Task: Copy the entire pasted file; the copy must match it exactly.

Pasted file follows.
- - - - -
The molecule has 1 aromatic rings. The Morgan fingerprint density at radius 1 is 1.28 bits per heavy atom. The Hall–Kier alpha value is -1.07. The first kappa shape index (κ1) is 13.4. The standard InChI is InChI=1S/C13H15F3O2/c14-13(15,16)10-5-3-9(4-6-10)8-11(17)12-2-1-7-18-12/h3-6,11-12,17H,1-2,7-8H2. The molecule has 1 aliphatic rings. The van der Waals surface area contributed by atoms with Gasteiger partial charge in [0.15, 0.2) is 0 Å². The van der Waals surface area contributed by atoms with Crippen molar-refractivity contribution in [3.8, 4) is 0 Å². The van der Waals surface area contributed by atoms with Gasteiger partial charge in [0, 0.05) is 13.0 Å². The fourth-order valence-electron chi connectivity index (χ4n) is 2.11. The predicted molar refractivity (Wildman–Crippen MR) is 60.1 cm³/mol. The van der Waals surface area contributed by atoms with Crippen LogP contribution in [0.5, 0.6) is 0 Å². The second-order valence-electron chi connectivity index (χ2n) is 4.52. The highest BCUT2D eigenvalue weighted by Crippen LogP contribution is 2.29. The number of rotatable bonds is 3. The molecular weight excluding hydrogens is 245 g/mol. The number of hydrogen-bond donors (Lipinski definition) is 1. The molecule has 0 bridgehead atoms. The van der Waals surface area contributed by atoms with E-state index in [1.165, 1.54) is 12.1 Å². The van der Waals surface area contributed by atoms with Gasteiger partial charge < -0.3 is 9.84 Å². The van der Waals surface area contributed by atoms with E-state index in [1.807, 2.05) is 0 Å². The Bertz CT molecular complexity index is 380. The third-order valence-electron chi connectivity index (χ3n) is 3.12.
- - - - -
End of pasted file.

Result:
The molecule has 1 aromatic rings. The Morgan fingerprint density at radius 1 is 1.28 bits per heavy atom. The Hall–Kier alpha value is -1.07. The first kappa shape index (κ1) is 13.4. The standard InChI is InChI=1S/C13H15F3O2/c14-13(15,16)10-5-3-9(4-6-10)8-11(17)12-2-1-7-18-12/h3-6,11-12,17H,1-2,7-8H2. The molecule has 1 aliphatic rings. The van der Waals surface area contributed by atoms with Gasteiger partial charge in [0.15, 0.2) is 0 Å². The van der Waals surface area contributed by atoms with Crippen molar-refractivity contribution in [3.8, 4) is 0 Å². The van der Waals surface area contributed by atoms with Gasteiger partial charge in [0, 0.05) is 13.0 Å². The fourth-order valence-electron chi connectivity index (χ4n) is 2.11. The predicted molar refractivity (Wildman–Crippen MR) is 60.1 cm³/mol. The van der Waals surface area contributed by atoms with Crippen LogP contribution in [0.5, 0.6) is 0 Å². The second-order valence-electron chi connectivity index (χ2n) is 4.52. The highest BCUT2D eigenvalue weighted by Crippen LogP contribution is 2.29. The number of rotatable bonds is 3. The molecular weight excluding hydrogens is 245 g/mol. The number of hydrogen-bond donors (Lipinski definition) is 1. The molecule has 0 bridgehead atoms. The van der Waals surface area contributed by atoms with E-state index in [1.165, 1.54) is 12.1 Å². The van der Waals surface area contributed by atoms with Gasteiger partial charge < -0.3 is 9.84 Å². The van der Waals surface area contributed by atoms with E-state index in [1.807, 2.05) is 0 Å². The Bertz CT molecular complexity index is 380. The third-order valence-electron chi connectivity index (χ3n) is 3.12.